Although a single weight measurement in an older adult is helpful, she says, weight history is even more informative, and the new study was in part designed to identify a practical way of getting it that would be considered informative enough to add to clinical care.
For the study, the researchers used data already gathered on 6,437 participants in the Multi-Ethnic Study of Atherosclerosis (MESA) recruited between 2000 and 2002 who were age 45 to 84 at time of enrollment into the study.
Participants were followed an average of 13 years, and lived in six U.S. communities: Baltimore, Maryland; Chicago, Illinois; Forsyth County, North Carolina; New York City, New York; Los Angeles County, California; and St. Paul, Minnesota. On average, they were 62 years old at the study’s start. Almost 53 percent of the participants were women. About 39 percent of participants were white, more than 26 percent were African-American, 22 percent were Hispanic and a little more than 12 percent were Chinese-American.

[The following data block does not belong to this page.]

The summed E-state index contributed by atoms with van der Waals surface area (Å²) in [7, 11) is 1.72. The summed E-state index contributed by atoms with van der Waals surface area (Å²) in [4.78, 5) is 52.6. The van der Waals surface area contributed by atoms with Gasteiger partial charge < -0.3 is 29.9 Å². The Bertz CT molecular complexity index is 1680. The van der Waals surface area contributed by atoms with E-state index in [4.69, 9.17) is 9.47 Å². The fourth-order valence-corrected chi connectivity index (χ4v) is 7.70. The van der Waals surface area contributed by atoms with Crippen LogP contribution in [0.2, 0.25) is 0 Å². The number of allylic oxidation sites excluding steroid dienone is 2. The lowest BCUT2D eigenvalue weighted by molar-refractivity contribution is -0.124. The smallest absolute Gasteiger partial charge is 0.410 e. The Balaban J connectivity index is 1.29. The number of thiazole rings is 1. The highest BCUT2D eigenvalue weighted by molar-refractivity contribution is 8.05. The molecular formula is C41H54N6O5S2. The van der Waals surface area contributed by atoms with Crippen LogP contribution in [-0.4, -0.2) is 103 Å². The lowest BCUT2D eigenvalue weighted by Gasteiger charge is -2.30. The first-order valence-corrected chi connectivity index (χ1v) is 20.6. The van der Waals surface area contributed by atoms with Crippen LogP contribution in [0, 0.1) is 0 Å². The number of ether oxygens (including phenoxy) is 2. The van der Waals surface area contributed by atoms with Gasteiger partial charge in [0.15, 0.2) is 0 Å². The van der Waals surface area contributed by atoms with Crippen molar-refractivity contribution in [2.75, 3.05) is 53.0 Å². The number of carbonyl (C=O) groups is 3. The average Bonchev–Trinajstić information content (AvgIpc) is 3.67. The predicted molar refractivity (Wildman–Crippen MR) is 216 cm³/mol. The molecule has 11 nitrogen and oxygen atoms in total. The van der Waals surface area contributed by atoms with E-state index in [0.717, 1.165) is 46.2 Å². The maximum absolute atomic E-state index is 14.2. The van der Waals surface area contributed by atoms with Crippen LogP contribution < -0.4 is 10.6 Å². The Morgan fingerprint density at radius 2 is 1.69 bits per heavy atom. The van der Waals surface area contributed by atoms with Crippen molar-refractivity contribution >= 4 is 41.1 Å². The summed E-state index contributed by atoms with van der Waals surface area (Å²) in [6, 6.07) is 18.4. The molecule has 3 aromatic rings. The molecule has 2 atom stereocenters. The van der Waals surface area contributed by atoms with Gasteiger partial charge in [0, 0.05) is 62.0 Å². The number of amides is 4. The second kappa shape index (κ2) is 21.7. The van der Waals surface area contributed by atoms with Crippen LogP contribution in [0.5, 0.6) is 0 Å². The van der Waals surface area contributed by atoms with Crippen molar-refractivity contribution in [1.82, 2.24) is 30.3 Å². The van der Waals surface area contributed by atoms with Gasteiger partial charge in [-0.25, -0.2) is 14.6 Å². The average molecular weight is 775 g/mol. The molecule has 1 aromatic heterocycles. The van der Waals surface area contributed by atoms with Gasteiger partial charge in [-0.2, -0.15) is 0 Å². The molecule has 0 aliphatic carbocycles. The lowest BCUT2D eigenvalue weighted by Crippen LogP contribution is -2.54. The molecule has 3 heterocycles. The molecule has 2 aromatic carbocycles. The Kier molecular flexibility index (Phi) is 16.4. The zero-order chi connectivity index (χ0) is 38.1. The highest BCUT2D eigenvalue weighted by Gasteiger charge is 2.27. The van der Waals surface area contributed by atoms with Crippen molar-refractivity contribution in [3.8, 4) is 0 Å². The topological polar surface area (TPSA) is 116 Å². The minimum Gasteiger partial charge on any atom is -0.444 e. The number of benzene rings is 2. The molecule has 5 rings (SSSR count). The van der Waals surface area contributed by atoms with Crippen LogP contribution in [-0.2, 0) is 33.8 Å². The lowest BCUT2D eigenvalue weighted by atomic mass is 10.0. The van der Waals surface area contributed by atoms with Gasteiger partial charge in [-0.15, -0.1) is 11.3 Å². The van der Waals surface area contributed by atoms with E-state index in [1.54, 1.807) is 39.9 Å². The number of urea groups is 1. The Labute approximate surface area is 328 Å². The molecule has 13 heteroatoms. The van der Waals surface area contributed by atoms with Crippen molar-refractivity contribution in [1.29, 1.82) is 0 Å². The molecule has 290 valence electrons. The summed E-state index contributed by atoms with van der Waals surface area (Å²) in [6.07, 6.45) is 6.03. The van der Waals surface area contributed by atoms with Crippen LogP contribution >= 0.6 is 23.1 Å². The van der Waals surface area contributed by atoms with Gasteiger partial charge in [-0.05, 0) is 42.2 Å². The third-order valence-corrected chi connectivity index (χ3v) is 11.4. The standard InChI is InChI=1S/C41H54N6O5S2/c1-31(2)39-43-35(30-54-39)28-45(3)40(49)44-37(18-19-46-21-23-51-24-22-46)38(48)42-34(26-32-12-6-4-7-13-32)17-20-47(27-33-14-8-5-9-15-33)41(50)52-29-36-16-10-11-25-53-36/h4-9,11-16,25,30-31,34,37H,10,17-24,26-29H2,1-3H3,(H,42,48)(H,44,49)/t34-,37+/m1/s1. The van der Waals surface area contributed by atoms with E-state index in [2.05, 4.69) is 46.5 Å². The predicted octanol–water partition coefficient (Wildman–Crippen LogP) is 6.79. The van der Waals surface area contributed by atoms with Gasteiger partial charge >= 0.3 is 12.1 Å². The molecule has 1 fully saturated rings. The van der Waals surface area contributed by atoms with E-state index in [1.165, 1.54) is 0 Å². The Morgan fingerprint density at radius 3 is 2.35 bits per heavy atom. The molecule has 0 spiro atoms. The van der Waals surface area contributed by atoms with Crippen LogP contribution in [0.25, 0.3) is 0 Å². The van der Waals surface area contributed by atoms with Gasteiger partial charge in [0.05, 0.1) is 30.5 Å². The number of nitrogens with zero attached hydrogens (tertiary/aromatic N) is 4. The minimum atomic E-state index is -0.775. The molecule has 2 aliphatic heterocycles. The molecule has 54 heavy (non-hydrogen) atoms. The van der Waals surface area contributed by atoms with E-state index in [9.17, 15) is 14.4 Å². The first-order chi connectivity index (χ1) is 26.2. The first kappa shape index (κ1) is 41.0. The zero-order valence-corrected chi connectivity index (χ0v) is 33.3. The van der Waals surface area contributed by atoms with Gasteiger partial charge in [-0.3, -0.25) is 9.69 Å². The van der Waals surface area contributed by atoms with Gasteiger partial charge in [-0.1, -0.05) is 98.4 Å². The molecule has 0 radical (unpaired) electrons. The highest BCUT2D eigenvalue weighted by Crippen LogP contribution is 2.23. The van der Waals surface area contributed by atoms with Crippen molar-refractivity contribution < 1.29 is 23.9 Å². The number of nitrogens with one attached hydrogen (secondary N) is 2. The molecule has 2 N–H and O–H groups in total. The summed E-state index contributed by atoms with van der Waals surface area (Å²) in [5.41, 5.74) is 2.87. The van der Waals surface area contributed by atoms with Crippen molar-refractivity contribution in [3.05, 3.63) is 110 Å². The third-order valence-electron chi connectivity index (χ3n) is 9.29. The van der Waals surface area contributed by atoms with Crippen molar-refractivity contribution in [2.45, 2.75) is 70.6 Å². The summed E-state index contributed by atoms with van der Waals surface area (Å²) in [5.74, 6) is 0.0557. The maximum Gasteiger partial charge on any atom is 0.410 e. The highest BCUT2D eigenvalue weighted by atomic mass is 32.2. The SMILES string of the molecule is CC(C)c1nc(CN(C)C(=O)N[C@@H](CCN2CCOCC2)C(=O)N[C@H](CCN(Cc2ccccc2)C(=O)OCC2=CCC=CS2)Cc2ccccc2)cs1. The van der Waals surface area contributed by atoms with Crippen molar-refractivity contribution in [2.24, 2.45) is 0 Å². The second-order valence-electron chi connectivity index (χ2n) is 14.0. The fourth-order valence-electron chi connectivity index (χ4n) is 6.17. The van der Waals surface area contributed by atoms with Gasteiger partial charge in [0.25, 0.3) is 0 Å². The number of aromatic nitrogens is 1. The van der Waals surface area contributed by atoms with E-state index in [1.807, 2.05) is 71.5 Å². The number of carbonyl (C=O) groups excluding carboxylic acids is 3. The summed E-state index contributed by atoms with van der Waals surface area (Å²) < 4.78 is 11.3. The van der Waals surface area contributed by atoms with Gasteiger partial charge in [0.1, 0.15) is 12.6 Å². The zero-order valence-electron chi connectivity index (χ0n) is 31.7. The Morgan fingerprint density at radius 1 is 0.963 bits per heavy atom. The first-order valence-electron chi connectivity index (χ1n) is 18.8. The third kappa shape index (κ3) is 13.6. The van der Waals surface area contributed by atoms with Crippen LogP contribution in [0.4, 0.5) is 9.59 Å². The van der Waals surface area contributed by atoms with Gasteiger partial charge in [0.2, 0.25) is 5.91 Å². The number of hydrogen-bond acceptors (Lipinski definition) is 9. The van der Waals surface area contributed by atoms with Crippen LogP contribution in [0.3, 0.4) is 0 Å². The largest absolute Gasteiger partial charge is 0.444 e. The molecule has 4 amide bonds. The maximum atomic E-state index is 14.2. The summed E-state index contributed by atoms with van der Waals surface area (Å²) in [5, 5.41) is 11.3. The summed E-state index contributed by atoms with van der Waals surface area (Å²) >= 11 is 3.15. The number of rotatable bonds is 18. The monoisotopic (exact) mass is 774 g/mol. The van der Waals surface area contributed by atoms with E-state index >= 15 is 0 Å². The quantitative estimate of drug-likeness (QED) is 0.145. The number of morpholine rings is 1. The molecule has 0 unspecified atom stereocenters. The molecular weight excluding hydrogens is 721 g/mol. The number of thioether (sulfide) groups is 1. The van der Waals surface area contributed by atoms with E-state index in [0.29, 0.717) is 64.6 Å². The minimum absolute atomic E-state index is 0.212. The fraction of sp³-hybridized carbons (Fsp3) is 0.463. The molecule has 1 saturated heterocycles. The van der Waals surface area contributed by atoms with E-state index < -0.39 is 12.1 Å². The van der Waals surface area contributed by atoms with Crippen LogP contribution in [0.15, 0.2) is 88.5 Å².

Each participant filled out a survey that reported their weight history at age 20 and 40. Their weights were further tracked during the study period using measurements from a standardized scale over five different in-person visits. All weights were converted to body mass indexes (BMI) by dividing the weight by the square of height. A BMI less than 25 kilograms per meter squared was considered normal, while a BMI between 25 and 30 was considered overweight, and 30 and above was considered obese.
By the end of all participants’ last visit, 290 people had experienced heart failure, and 828 experienced cardiovascular disease events such as heart attacks, stroke and or death as determined by participant and family interviews and patient medical records.
As expected, Michos says, the standard measured weights taken at clinic visits during the 13-year study period were associated with later heart failure risk, with a 34 percent increased likelihood of heart failure for every 5 kilograms per meters squared increase in BMI, after accounting for other established heart disease risk factors such as age, smoking, physical activity, blood pressure and diabetes.